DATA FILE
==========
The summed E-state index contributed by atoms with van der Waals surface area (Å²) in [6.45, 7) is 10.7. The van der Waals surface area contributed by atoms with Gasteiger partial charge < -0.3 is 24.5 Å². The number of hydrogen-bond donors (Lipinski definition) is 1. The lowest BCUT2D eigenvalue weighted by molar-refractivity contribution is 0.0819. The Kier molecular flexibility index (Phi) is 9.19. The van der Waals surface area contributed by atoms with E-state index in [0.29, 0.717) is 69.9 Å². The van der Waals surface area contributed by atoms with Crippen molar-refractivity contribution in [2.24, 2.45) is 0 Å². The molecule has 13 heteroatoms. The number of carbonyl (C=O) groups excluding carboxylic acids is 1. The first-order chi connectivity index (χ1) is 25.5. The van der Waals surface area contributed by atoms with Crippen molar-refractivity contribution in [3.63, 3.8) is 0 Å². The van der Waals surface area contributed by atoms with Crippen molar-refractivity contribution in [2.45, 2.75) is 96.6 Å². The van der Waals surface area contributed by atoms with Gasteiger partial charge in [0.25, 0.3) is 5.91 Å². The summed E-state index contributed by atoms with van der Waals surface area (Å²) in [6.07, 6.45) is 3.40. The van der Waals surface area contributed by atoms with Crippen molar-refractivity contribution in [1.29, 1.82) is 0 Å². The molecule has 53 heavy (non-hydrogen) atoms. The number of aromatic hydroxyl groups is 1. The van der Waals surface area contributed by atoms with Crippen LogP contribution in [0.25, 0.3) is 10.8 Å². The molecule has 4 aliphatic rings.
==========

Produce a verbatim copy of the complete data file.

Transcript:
The summed E-state index contributed by atoms with van der Waals surface area (Å²) in [6.45, 7) is 10.7. The van der Waals surface area contributed by atoms with Gasteiger partial charge < -0.3 is 24.5 Å². The number of hydrogen-bond donors (Lipinski definition) is 1. The lowest BCUT2D eigenvalue weighted by molar-refractivity contribution is 0.0819. The Kier molecular flexibility index (Phi) is 9.19. The van der Waals surface area contributed by atoms with E-state index in [0.29, 0.717) is 69.9 Å². The van der Waals surface area contributed by atoms with Crippen molar-refractivity contribution in [2.24, 2.45) is 0 Å². The molecule has 13 heteroatoms. The number of carbonyl (C=O) groups excluding carboxylic acids is 1. The first-order chi connectivity index (χ1) is 25.5. The van der Waals surface area contributed by atoms with Crippen molar-refractivity contribution in [3.63, 3.8) is 0 Å². The van der Waals surface area contributed by atoms with Crippen molar-refractivity contribution in [2.45, 2.75) is 96.6 Å². The van der Waals surface area contributed by atoms with Gasteiger partial charge in [0.25, 0.3) is 5.91 Å². The summed E-state index contributed by atoms with van der Waals surface area (Å²) in [6.07, 6.45) is 3.40. The van der Waals surface area contributed by atoms with Crippen molar-refractivity contribution in [1.29, 1.82) is 0 Å². The molecule has 53 heavy (non-hydrogen) atoms. The number of aromatic hydroxyl groups is 1. The van der Waals surface area contributed by atoms with Crippen LogP contribution in [0.25, 0.3) is 10.8 Å². The molecule has 4 aliphatic rings.